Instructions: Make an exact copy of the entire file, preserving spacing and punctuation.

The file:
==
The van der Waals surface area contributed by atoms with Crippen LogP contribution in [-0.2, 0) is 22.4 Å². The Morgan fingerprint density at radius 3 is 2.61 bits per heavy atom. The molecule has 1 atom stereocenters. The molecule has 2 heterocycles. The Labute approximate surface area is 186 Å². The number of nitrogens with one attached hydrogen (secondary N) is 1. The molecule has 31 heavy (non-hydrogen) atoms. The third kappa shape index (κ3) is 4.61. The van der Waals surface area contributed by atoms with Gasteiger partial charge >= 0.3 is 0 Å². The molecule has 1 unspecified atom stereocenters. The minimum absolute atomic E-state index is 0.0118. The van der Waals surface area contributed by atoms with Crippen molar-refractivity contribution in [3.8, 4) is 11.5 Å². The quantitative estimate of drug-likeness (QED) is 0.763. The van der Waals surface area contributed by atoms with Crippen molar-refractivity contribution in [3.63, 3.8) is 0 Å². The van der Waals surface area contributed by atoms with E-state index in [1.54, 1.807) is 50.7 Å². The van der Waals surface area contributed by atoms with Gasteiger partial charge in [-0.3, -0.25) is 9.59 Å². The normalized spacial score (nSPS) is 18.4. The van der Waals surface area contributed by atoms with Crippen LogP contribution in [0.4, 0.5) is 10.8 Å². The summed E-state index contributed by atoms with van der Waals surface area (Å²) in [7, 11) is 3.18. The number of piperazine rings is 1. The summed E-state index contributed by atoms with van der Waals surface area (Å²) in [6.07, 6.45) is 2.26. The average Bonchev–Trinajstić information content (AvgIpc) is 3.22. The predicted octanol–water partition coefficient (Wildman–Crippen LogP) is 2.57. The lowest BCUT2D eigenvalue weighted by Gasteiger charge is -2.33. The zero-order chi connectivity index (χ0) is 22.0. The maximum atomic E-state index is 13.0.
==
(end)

The van der Waals surface area contributed by atoms with Crippen LogP contribution in [-0.2, 0) is 22.4 Å². The Morgan fingerprint density at radius 3 is 2.61 bits per heavy atom. The molecule has 1 atom stereocenters. The molecule has 2 heterocycles. The Labute approximate surface area is 186 Å². The number of nitrogens with one attached hydrogen (secondary N) is 1. The molecule has 31 heavy (non-hydrogen) atoms. The third kappa shape index (κ3) is 4.61. The van der Waals surface area contributed by atoms with Gasteiger partial charge >= 0.3 is 0 Å². The molecule has 1 unspecified atom stereocenters. The minimum absolute atomic E-state index is 0.0118. The van der Waals surface area contributed by atoms with Crippen molar-refractivity contribution in [3.8, 4) is 11.5 Å². The quantitative estimate of drug-likeness (QED) is 0.763. The van der Waals surface area contributed by atoms with Crippen molar-refractivity contribution in [3.63, 3.8) is 0 Å². The van der Waals surface area contributed by atoms with E-state index in [1.54, 1.807) is 50.7 Å². The van der Waals surface area contributed by atoms with Gasteiger partial charge in [-0.3, -0.25) is 9.59 Å². The normalized spacial score (nSPS) is 18.4. The van der Waals surface area contributed by atoms with Crippen LogP contribution in [0.4, 0.5) is 10.8 Å². The summed E-state index contributed by atoms with van der Waals surface area (Å²) in [7, 11) is 3.18. The number of piperazine rings is 1. The summed E-state index contributed by atoms with van der Waals surface area (Å²) in [6.07, 6.45) is 2.26. The average Bonchev–Trinajstić information content (AvgIpc) is 3.22. The predicted octanol–water partition coefficient (Wildman–Crippen LogP) is 2.57. The lowest BCUT2D eigenvalue weighted by Gasteiger charge is -2.33. The zero-order chi connectivity index (χ0) is 22.0. The maximum atomic E-state index is 13.0.